Most mornings he would walk to get our daily drinking water.  We have learned the value of re-using plastic bottles to collect water!  Many times the kids of the village would follow him and bring the water back.  He confessed to me at the end of our stay that he actually never collected the water.  Someone would always come along to do it for him.  

Our drinking water came from a stream that was about half a mile from our village.  The walk down was easy, but the walk back, well it was a bit tougher carrying all those bottles loaded with water uphill!  Our last week or so, our “dates” were trips down to get water.  Even then I got in the water to fill up the bottles while Tim put them in our bilum (string bag- see the previous picture).  It usually took about an hour to walk down to the water, fill the bottles, and then walk back.  It provided a great workout! 

After school it was time for lunch.  We tried to keep lunch pretty simple because we didn’t want to cook over an open fire any more than necessary.  We rotated between having tuna salad on bush crackers (think large animal crackers that are rectangular in shape), peanut butter & jelly on bush crackers, or 2-minute noodles (think Raman noodles- the things that only starving college students eat and I vowed to NEVER feed my family…) We would switch things up and occasionally have the tuna or PBJ on tortillas.  Yep, lots of variety here!  Our favorite time of the day was right after lunch- malolo (rest time) for a half or so. 

The afternoons usually meant it was time for me to wash clothes, dishes, and bathe.  For most of the ladies in our village, it was all done in one area.  My wonderful husband would go and get water for me, so I would usually do the dishes on the veranda using two separate tubs.  A couple of times we would bring enough water back to the house, so I could do the laundry on the veranda.  So, why wouldn’t I want to take it with me to wash?  Well, this is the trail down to the water…

Those steps tended to get a bit slippery if it had rained or if a lot of kids had been down there playing. 
The picture on the left shows the washing water from the steps.  The picture on the right is taken looking upstream from the large rock.  The water was about 3-4 inches deep after a good rain, but that is about it.  Needless to say, it wasn’t easy to wash clothes or bodies in this water. 

We hung our clothes to dry on a clothes line.  Tim made one for me outside of our haus kuk (kitchen), and then we had additional lines under the eaves of our house for when we didn’t want that extra “rinse” courtesy of the daily rain!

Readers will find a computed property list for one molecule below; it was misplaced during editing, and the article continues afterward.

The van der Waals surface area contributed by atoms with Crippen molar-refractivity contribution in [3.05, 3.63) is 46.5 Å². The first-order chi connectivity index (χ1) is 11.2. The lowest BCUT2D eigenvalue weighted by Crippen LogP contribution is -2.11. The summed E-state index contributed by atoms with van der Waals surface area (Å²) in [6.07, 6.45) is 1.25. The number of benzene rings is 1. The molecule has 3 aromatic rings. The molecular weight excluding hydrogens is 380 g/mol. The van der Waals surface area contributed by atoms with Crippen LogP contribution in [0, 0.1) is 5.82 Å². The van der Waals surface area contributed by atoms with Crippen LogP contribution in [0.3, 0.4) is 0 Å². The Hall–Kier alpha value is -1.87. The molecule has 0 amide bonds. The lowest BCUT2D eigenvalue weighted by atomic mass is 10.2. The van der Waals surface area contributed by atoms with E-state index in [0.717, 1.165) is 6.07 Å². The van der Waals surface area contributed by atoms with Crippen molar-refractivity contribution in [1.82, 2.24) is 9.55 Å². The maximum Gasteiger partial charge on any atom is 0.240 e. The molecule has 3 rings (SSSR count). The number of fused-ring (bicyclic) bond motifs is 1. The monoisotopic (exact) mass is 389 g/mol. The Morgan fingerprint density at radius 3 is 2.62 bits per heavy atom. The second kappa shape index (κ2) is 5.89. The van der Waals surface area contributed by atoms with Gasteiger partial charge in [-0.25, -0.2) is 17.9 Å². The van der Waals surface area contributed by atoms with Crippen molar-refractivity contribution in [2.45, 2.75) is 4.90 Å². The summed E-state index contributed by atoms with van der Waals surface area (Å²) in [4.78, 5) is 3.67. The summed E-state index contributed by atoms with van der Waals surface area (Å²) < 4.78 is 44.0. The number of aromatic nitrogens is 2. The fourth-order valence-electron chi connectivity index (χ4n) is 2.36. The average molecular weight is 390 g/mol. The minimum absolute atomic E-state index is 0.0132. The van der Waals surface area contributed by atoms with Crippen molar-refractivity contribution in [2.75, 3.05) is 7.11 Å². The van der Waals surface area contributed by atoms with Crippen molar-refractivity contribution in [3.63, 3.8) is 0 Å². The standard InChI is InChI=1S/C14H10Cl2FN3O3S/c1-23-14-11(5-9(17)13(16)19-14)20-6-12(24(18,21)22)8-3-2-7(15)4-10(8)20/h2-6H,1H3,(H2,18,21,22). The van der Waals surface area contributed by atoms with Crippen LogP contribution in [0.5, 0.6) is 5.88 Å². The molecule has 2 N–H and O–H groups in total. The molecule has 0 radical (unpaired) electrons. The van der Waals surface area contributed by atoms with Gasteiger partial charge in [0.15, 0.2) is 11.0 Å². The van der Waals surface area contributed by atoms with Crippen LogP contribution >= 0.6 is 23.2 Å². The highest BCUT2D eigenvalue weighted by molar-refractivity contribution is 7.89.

Before I knew it, it was time to prepare dinner.  Again, the choices included things I NEVER dreamed I would cook my family.  We preferred to eat before it went dark, so we cooked earlier than most of the women in the village.  This usually meant lots of stares and inquiries, but that is for another post!  Most of our meals consisted of some sort of tin meat or canned meat- think of spam, corned beef, and things I’ve never seen in the States.  Of course the only canned meat I had ever purchased before was tuna or occasionally the shredded chicken when I didn’t have time to make chicken for a chicken salad. 

Sometimes our evenings involved sitting with the men and women in the village to stori (talk) while watching all mongi (sounds like monkey) play. 

One night some of the young men would pull the kids down the hill in front of our village on a piece of limbum (a part of a palm).  They had the best time!

One day they brought home a pig to be roasted, which was quite an interesting evening!

One night we showed “The Jesus Film” in Tok Pisin (the trade language of PNG) for the entire community.  We had a generator, projector, and a white sheet on the front of a house.  It was all that was needed for a theater. 

This was just a basic example of what a day was.  Of course some days we went on little excursions.  Our favorite was probably the day we hiked up the mountain to see our friends in another village.  It was well worth the 2½ mile uphill hike for the few hours of being with friends.  

Although our lives were very different than it was back in America, or even now, there were some things that never change.  Kids still argue.  Husbands and wives have disagreements. (I know that probably just destroyed everyone’s perfect little picture of the couple that never fought or had misunderstandings.)  Kids get sick and injured.  Life goes on!   

Tuesday, May 8, 2012

Lessons Learned

We have been in Papua New Guinea for almost 4 months and finally have arrived in our new “home” of Ukarumpa.  It has been a long process, but we are glad to be here!